Freshman class marks increase in GPA and diversity

Heath Hutchinson, Campus Carrier staff writer

With this year’s freshman class having settled in, Berry looks forward to another year of growth and opening up more transformative learning opportunities for its students.

Associate Dean of Students Lindsay Norman provided some insight into how the housing process went this year.

“When we were doing room assignments in June, it felt pretty tight, but we were able to house everybody, ” Norman said. “They’re might have been a few female students who had to wait a few days, but everyone received their housing by the beginning of July.” 

For Norman, it’s better to look on the bright side should there be any difficulties with the housing process. 

“We want to be full and we want everyone to have the opportunity to live with us, so it’s really a good problem to have,” Norman said.

Norman also touched on the number of incoming students.

“From what we can tell, this isn’t the biggest class we’ve ever had,” Norman said. “We’ve had bigger classes from two or three years ago, but this class is large.”

On Aug. 14, Vice President for Enrollment Management Andrew Bressette talked about some of the other statistics regarding the incoming class.

“We have 626 new students who are moving onto campus this week. That’s about 584 freshmen and 42 transfer students,” Bressette said. “We are right at our goal for the incoming number of students.”

Bressette also mentioned that the class’s grade point average has slightly improved from years past.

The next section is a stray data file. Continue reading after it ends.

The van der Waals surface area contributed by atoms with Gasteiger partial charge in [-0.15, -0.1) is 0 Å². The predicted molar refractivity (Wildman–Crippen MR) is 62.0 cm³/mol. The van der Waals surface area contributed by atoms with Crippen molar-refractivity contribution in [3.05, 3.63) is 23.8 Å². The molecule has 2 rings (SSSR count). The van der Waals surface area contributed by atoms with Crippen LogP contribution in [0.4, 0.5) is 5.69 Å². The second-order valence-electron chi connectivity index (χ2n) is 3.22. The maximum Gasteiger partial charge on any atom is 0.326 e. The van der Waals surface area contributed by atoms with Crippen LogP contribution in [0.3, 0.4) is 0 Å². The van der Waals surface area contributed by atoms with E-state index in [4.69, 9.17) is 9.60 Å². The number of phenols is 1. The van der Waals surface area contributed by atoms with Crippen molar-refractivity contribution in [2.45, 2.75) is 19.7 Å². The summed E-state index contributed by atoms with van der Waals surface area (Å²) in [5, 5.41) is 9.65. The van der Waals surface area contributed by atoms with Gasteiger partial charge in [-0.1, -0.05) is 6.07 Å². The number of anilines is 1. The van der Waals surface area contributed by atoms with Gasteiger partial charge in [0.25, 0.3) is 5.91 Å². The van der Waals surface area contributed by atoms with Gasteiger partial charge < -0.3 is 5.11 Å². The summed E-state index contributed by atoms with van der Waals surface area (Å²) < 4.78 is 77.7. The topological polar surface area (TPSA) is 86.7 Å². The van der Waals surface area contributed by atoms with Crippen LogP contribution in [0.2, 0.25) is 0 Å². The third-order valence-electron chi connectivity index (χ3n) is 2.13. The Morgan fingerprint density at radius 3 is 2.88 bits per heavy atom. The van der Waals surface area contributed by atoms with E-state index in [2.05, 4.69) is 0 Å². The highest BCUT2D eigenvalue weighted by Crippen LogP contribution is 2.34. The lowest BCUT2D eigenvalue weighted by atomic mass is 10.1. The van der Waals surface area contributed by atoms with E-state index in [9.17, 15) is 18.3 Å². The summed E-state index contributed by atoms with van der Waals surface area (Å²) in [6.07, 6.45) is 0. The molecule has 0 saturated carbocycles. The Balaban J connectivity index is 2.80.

“77% of the class have a recalculated high school GPA of 3.6 or higher and that’s up three points from last year,” Bressette said.

Interestingly, some statistics were also provided on the top three areas of study the entering class will be going into.

“If you were to take our animal science, pre-med and science areas, that comprises 38% of the entering class, so we have been able to bring the amount of science majors down a little bit, which means the portfolio has been rebalancing,” Bressette said. “Business was 12% and the third largest segment is undecided.”

The enrollment team actually considers the large number of undecided students to be healthy as it could open up pathways within the Berry community and allow new students to really explore their options.

“We think that’s a great thing for a school like Berry,” Bressette said. “Being able to tell [undeclared students] this is a great place to come, and to have mentoring to help them find a path and a passion helps both those students and those parents.”

Given how application numbers have been changing as of late, so has the admission rate, but Bressette considers these changes to be beneficial.

“Because our applications are up, our admit rate has dropped to about 62%,” Bressette said. “If you go back about 5 years, we were admitting about 78% which means we’re able to look a little bit more carefully and be a little bit more selective and really strive to find the students for whom this education is going to be transformational, and who really want to be here and be a part of this amazing community.”

Finally, Bressette touched on the factor that race and ethnicity plays in the admission process, and what the push for diversity is really all about.

“I want to affirm that Berry has not been using race or ethnicity to make admission decisions,” Bressette said. “Our work to increase the diversity of the incoming class comes really around providing access and increasing the number of students who are considering Berry, and who learn about Berry, and more importantly, who come to Berry and see a welcoming community.”

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